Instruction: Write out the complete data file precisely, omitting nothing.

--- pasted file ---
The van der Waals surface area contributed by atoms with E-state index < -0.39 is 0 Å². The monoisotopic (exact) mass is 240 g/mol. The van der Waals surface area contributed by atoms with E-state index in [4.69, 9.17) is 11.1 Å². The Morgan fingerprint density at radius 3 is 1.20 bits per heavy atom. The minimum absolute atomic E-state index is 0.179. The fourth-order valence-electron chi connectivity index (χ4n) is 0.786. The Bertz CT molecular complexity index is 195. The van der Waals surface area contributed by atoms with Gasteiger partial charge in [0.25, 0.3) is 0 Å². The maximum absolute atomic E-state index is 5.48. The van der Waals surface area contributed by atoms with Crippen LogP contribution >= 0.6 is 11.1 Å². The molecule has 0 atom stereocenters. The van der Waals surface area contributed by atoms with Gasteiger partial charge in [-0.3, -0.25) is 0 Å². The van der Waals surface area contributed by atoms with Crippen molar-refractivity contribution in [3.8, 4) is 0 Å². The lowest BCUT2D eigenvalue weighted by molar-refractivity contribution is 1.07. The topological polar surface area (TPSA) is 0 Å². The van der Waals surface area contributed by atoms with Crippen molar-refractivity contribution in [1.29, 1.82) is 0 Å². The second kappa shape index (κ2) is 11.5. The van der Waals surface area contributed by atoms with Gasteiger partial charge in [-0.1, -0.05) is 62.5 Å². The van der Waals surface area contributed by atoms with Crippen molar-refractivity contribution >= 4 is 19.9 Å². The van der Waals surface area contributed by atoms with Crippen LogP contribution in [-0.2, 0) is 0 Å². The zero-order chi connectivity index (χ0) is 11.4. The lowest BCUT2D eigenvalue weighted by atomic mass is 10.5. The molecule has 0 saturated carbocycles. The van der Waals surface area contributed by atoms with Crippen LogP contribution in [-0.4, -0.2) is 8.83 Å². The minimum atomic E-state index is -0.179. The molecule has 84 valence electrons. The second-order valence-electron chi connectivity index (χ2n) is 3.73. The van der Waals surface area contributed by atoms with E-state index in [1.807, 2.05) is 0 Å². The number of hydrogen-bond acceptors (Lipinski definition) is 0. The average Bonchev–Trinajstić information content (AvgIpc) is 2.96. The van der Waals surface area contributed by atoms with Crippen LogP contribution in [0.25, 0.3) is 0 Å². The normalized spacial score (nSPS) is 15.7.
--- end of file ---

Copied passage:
The van der Waals surface area contributed by atoms with E-state index < -0.39 is 0 Å². The monoisotopic (exact) mass is 240 g/mol. The van der Waals surface area contributed by atoms with E-state index in [4.69, 9.17) is 11.1 Å². The Morgan fingerprint density at radius 3 is 1.20 bits per heavy atom. The minimum absolute atomic E-state index is 0.179. The fourth-order valence-electron chi connectivity index (χ4n) is 0.786. The Bertz CT molecular complexity index is 195. The van der Waals surface area contributed by atoms with Gasteiger partial charge in [0.25, 0.3) is 0 Å². The maximum absolute atomic E-state index is 5.48. The van der Waals surface area contributed by atoms with Crippen LogP contribution >= 0.6 is 11.1 Å². The molecule has 0 atom stereocenters. The van der Waals surface area contributed by atoms with Gasteiger partial charge in [-0.3, -0.25) is 0 Å². The van der Waals surface area contributed by atoms with Crippen molar-refractivity contribution in [3.8, 4) is 0 Å². The lowest BCUT2D eigenvalue weighted by molar-refractivity contribution is 1.07. The topological polar surface area (TPSA) is 0 Å². The van der Waals surface area contributed by atoms with Crippen molar-refractivity contribution in [1.29, 1.82) is 0 Å². The second kappa shape index (κ2) is 11.5. The van der Waals surface area contributed by atoms with Gasteiger partial charge in [-0.1, -0.05) is 62.5 Å². The van der Waals surface area contributed by atoms with Crippen molar-refractivity contribution >= 4 is 19.9 Å². The van der Waals surface area contributed by atoms with Crippen LogP contribution in [-0.2, 0) is 0 Å². The zero-order chi connectivity index (χ0) is 11.4. The lowest BCUT2D eigenvalue weighted by atomic mass is 10.5. The molecule has 0 saturated carbocycles. The van der Waals surface area contributed by atoms with Crippen LogP contribution in [-0.4, -0.2) is 8.83 Å². The minimum atomic E-state index is -0.179. The molecule has 84 valence electrons. The second-order valence-electron chi connectivity index (χ2n) is 3.73. The van der Waals surface area contributed by atoms with E-state index in [1.807, 2.05) is 0 Å². The number of hydrogen-bond acceptors (Lipinski definition) is 0. The average Bonchev–Trinajstić information content (AvgIpc) is 2.96. The van der Waals surface area contributed by atoms with Crippen LogP contribution in [0.25, 0.3) is 0 Å². The normalized spacial score (nSPS) is 15.7.